Thermosetting resins--Compositions which solidify irreversibly upon curing.

DESCRIPTION OF THE INVENTION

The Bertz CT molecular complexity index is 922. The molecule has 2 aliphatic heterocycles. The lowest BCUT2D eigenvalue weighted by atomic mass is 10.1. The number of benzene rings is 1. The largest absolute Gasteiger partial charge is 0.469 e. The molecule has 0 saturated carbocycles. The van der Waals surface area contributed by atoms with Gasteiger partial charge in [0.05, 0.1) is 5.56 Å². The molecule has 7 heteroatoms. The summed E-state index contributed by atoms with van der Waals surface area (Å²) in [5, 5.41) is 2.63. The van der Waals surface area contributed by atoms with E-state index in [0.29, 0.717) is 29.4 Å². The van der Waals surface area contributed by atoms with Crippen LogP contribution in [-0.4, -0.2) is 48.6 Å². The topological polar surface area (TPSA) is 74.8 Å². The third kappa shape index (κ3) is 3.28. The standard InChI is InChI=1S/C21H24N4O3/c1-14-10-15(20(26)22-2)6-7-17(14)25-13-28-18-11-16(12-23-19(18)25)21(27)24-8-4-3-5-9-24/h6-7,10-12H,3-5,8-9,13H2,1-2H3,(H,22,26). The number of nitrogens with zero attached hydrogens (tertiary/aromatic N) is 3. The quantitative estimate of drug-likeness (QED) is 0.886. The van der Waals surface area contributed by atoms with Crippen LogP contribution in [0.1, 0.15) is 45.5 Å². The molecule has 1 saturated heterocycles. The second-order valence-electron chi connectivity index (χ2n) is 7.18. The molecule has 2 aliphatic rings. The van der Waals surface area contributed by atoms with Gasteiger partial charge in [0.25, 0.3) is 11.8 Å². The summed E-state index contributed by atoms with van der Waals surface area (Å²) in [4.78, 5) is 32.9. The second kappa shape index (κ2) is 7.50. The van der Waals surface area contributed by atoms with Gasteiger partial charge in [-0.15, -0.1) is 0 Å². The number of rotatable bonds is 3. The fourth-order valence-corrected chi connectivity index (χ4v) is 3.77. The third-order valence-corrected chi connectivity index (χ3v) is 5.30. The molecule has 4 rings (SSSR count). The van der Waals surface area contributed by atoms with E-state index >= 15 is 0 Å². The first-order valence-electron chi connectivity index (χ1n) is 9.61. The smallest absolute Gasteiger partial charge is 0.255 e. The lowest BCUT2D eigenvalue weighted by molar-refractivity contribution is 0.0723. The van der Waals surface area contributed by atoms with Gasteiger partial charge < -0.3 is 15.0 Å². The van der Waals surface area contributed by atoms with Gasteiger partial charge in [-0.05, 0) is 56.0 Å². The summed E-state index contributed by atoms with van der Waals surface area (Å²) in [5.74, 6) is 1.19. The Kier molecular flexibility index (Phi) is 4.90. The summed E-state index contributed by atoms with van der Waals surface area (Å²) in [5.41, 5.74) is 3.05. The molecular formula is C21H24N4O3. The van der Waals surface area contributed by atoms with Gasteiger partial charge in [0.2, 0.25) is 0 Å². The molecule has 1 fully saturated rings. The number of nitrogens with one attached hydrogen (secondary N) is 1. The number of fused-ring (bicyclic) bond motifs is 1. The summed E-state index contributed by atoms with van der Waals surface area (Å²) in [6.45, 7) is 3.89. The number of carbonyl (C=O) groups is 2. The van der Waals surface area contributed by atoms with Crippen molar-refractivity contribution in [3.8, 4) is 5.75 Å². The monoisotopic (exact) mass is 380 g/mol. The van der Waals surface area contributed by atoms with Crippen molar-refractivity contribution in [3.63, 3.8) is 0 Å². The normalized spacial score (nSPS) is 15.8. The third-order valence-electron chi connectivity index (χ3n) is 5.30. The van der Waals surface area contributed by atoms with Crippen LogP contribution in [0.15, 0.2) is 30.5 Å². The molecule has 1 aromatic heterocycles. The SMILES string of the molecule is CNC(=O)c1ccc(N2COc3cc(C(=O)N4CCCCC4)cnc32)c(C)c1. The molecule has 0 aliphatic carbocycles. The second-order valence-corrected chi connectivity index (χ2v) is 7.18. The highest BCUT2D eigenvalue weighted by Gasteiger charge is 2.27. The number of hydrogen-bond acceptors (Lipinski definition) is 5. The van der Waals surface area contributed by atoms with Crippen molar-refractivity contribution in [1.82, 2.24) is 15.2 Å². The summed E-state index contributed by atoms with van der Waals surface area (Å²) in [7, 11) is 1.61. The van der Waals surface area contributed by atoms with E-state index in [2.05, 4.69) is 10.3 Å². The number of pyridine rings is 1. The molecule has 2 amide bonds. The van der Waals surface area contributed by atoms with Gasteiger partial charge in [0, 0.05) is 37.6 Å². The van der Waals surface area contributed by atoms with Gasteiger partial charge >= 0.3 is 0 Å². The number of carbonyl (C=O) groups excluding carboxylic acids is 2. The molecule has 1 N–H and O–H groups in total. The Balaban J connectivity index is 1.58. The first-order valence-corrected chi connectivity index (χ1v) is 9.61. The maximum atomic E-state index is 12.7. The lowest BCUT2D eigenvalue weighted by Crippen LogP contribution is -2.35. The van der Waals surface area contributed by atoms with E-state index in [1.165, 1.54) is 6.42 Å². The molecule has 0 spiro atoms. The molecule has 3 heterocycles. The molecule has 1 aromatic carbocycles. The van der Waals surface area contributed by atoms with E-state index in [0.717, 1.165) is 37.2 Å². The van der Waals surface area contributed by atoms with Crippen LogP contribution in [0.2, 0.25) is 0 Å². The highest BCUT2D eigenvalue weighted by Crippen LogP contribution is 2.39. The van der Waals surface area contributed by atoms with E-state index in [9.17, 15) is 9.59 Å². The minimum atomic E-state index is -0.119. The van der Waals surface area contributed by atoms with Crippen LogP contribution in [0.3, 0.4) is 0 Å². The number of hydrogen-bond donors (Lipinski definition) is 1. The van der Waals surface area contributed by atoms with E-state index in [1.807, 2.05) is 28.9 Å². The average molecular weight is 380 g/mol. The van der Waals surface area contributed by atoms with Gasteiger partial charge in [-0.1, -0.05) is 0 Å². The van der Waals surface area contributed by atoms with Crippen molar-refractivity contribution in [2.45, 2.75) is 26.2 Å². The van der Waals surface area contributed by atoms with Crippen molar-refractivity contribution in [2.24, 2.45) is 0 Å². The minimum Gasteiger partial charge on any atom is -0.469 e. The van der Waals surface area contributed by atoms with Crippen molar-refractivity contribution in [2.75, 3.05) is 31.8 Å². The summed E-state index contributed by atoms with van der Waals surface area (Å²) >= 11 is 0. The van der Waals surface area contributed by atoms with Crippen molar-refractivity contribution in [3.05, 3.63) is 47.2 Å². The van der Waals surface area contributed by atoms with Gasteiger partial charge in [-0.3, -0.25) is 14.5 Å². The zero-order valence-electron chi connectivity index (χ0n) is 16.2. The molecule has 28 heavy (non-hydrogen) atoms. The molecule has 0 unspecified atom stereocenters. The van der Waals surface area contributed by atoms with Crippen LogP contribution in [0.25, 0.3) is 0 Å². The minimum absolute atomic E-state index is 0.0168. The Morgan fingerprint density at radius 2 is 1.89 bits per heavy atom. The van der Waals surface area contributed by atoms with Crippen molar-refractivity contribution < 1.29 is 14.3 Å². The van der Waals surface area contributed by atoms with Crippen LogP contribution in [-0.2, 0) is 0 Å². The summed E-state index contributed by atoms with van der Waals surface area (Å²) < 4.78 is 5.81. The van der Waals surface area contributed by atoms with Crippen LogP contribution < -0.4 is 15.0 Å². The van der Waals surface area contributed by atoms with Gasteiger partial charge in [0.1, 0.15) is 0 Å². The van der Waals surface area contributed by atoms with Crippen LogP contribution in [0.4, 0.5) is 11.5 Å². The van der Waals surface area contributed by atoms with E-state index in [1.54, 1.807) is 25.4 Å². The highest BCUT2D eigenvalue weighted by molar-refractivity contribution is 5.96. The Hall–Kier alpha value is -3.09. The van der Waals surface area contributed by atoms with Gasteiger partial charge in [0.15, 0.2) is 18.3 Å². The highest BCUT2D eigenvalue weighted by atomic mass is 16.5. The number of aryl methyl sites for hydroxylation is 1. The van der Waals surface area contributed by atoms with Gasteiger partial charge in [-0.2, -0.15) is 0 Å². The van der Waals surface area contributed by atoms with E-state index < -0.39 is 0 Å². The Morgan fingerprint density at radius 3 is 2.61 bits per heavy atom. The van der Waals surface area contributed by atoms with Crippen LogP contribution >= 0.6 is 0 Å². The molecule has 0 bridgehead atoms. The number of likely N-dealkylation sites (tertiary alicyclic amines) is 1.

Preferably, the compound of this invention is represented by the formula: ##STR3## wherein R1 is a halogen, a monovalent hydrocarbyl or substituted hydrocarbyl moiety; each R2 is independently hydrogen, monovalent hydrocarbyl, substituted hydrocarbyl or acyl moieties; each R3 is independently hydrogen, monovalent hydrocarbyl or substituted hydrocarbyl moieties, wherein the substituent(s) is a monovalent moiety which is inert in the reactions used in preparing the compound; X1 is a divalent organic or inorganic moiety; X2 is a divalent organic or inorganic moiety that may be the same as or different than X1 ; each A is individually a divalent moiety. Preferably, each A is represented by one of the formulae: ##STR4## wherein B is individually a divalent organic moiety; R4 is C2 -C10 hydrocarbylene or substituted C2 -C10 hydrocarbylene, R5 is C2 -C10 alkylene or substituted C2 -C10 alkylene; R6 is C2 -C20 hydrocarbylene or substituted C2 -C20 hydrocarbylene, wherein the substituent(s) is a monovalent moiety which is inert in the reactions used in preparing the compound; Z is hydrogen or a monovalent organic or inorganic moiety; X3 is a divalent organic or inorganic moiety that may be the same as or different than X1 and X2 ; n=0-3; and m=0-1000. Examples of such substituents include cyano, halo, amido, hydroxy and hydroxyalkyl.